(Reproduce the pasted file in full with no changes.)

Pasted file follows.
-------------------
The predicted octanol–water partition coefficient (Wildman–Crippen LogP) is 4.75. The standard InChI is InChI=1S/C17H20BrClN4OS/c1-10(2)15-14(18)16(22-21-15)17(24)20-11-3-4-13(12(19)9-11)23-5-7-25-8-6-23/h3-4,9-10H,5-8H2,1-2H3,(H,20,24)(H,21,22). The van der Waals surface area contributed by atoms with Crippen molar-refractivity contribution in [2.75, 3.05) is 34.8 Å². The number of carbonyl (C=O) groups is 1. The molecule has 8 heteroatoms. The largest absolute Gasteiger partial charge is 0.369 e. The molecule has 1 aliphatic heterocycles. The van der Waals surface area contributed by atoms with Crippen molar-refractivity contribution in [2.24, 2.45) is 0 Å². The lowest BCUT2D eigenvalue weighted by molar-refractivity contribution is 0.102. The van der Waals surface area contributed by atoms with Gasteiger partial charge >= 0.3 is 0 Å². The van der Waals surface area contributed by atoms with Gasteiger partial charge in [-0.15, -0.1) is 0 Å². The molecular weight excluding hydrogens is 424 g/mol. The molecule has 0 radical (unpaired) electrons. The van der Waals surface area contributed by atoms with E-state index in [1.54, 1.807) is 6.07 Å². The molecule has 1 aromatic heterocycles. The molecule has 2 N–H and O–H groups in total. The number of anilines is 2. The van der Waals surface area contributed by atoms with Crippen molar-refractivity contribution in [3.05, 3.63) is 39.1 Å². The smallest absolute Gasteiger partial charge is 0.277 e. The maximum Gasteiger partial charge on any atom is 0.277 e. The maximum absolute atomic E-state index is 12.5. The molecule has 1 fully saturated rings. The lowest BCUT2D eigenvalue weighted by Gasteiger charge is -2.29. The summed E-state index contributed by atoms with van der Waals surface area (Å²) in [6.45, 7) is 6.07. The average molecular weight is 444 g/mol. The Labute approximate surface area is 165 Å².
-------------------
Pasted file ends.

The predicted octanol–water partition coefficient (Wildman–Crippen LogP) is 4.75. The standard InChI is InChI=1S/C17H20BrClN4OS/c1-10(2)15-14(18)16(22-21-15)17(24)20-11-3-4-13(12(19)9-11)23-5-7-25-8-6-23/h3-4,9-10H,5-8H2,1-2H3,(H,20,24)(H,21,22). The van der Waals surface area contributed by atoms with Crippen molar-refractivity contribution in [2.75, 3.05) is 34.8 Å². The number of carbonyl (C=O) groups is 1. The molecule has 8 heteroatoms. The largest absolute Gasteiger partial charge is 0.369 e. The molecule has 1 aliphatic heterocycles. The van der Waals surface area contributed by atoms with Crippen molar-refractivity contribution in [2.24, 2.45) is 0 Å². The lowest BCUT2D eigenvalue weighted by molar-refractivity contribution is 0.102. The van der Waals surface area contributed by atoms with Gasteiger partial charge >= 0.3 is 0 Å². The van der Waals surface area contributed by atoms with Gasteiger partial charge in [-0.15, -0.1) is 0 Å². The molecular weight excluding hydrogens is 424 g/mol. The molecule has 0 radical (unpaired) electrons. The van der Waals surface area contributed by atoms with E-state index in [1.54, 1.807) is 6.07 Å². The molecule has 1 aromatic heterocycles. The molecule has 2 N–H and O–H groups in total. The number of anilines is 2. The van der Waals surface area contributed by atoms with Crippen molar-refractivity contribution in [3.05, 3.63) is 39.1 Å². The smallest absolute Gasteiger partial charge is 0.277 e. The maximum Gasteiger partial charge on any atom is 0.277 e. The maximum absolute atomic E-state index is 12.5. The molecule has 1 fully saturated rings. The lowest BCUT2D eigenvalue weighted by Gasteiger charge is -2.29. The summed E-state index contributed by atoms with van der Waals surface area (Å²) in [6.45, 7) is 6.07. The average molecular weight is 444 g/mol. The Labute approximate surface area is 165 Å².